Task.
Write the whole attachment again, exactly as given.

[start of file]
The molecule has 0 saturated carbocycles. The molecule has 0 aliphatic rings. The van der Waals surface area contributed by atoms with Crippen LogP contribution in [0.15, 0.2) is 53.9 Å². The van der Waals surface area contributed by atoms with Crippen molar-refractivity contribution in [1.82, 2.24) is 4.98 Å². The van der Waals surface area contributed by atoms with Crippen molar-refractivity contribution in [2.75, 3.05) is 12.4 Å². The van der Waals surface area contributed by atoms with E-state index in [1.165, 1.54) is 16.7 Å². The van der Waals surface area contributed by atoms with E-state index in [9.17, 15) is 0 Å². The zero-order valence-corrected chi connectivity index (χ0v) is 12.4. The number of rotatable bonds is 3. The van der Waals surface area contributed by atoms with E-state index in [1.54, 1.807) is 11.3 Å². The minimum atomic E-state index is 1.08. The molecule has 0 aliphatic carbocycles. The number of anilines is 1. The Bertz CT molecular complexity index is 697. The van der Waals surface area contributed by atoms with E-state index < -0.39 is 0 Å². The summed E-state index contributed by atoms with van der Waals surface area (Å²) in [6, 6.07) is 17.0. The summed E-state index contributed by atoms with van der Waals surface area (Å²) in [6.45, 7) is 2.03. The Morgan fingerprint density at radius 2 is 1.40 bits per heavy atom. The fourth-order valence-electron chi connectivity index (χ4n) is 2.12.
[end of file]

The molecule has 0 saturated carbocycles. The molecule has 0 aliphatic rings. The van der Waals surface area contributed by atoms with Crippen LogP contribution in [0.15, 0.2) is 53.9 Å². The van der Waals surface area contributed by atoms with Crippen molar-refractivity contribution in [1.82, 2.24) is 4.98 Å². The van der Waals surface area contributed by atoms with Crippen molar-refractivity contribution in [2.75, 3.05) is 12.4 Å². The van der Waals surface area contributed by atoms with E-state index in [1.165, 1.54) is 16.7 Å². The van der Waals surface area contributed by atoms with E-state index in [9.17, 15) is 0 Å². The zero-order valence-corrected chi connectivity index (χ0v) is 12.4. The number of rotatable bonds is 3. The van der Waals surface area contributed by atoms with E-state index in [1.54, 1.807) is 11.3 Å². The minimum atomic E-state index is 1.08. The molecule has 0 aliphatic carbocycles. The number of anilines is 1. The Bertz CT molecular complexity index is 697. The van der Waals surface area contributed by atoms with E-state index < -0.39 is 0 Å². The summed E-state index contributed by atoms with van der Waals surface area (Å²) in [6, 6.07) is 17.0. The summed E-state index contributed by atoms with van der Waals surface area (Å²) in [6.45, 7) is 2.03. The Morgan fingerprint density at radius 2 is 1.40 bits per heavy atom. The fourth-order valence-electron chi connectivity index (χ4n) is 2.12.